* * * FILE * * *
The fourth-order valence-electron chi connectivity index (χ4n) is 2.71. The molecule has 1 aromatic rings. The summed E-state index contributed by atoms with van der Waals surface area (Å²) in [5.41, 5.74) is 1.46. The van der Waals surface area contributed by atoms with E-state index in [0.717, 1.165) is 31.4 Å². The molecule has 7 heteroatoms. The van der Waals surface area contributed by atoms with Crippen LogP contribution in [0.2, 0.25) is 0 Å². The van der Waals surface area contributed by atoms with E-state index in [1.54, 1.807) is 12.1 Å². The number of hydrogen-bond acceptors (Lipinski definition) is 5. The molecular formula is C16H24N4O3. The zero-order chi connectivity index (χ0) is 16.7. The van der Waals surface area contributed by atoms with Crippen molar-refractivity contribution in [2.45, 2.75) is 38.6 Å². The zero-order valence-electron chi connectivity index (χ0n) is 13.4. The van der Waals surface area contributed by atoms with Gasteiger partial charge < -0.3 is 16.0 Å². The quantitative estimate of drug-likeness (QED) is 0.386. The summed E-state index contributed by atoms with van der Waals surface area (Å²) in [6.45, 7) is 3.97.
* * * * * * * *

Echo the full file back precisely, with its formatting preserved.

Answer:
The fourth-order valence-electron chi connectivity index (χ4n) is 2.71. The molecule has 1 aromatic rings. The summed E-state index contributed by atoms with van der Waals surface area (Å²) in [5.41, 5.74) is 1.46. The van der Waals surface area contributed by atoms with E-state index in [0.717, 1.165) is 31.4 Å². The molecule has 7 heteroatoms. The van der Waals surface area contributed by atoms with Crippen LogP contribution in [0.2, 0.25) is 0 Å². The van der Waals surface area contributed by atoms with E-state index in [1.54, 1.807) is 12.1 Å². The number of hydrogen-bond acceptors (Lipinski definition) is 5. The molecular formula is C16H24N4O3. The zero-order chi connectivity index (χ0) is 16.7. The van der Waals surface area contributed by atoms with Crippen molar-refractivity contribution in [2.45, 2.75) is 38.6 Å². The zero-order valence-electron chi connectivity index (χ0n) is 13.4. The van der Waals surface area contributed by atoms with Gasteiger partial charge < -0.3 is 16.0 Å². The quantitative estimate of drug-likeness (QED) is 0.386. The summed E-state index contributed by atoms with van der Waals surface area (Å²) in [6.45, 7) is 3.97.